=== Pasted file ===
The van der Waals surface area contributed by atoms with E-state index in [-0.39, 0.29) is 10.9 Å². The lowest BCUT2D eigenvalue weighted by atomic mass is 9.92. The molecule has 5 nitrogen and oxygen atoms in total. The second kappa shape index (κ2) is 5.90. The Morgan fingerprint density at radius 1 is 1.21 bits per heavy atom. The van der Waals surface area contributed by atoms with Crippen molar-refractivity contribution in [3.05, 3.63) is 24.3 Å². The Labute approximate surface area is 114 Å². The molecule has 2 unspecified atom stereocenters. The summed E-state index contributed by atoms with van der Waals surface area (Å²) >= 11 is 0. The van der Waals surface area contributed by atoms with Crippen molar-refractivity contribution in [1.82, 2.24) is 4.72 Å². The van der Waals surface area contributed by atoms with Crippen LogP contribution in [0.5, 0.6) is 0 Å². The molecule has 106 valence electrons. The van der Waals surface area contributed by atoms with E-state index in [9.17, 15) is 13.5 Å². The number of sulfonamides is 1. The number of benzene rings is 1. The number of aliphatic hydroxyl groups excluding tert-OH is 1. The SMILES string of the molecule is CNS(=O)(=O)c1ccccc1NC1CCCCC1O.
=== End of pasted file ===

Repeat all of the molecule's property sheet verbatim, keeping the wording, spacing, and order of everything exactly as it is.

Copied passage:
The van der Waals surface area contributed by atoms with E-state index in [-0.39, 0.29) is 10.9 Å². The lowest BCUT2D eigenvalue weighted by atomic mass is 9.92. The molecule has 5 nitrogen and oxygen atoms in total. The second kappa shape index (κ2) is 5.90. The Morgan fingerprint density at radius 1 is 1.21 bits per heavy atom. The van der Waals surface area contributed by atoms with Crippen molar-refractivity contribution in [3.05, 3.63) is 24.3 Å². The Labute approximate surface area is 114 Å². The molecule has 2 unspecified atom stereocenters. The summed E-state index contributed by atoms with van der Waals surface area (Å²) >= 11 is 0. The van der Waals surface area contributed by atoms with Crippen molar-refractivity contribution in [1.82, 2.24) is 4.72 Å². The van der Waals surface area contributed by atoms with Crippen LogP contribution in [0.5, 0.6) is 0 Å². The molecule has 106 valence electrons. The van der Waals surface area contributed by atoms with E-state index in [9.17, 15) is 13.5 Å². The number of sulfonamides is 1. The number of benzene rings is 1. The number of aliphatic hydroxyl groups excluding tert-OH is 1. The SMILES string of the molecule is CNS(=O)(=O)c1ccccc1NC1CCCCC1O.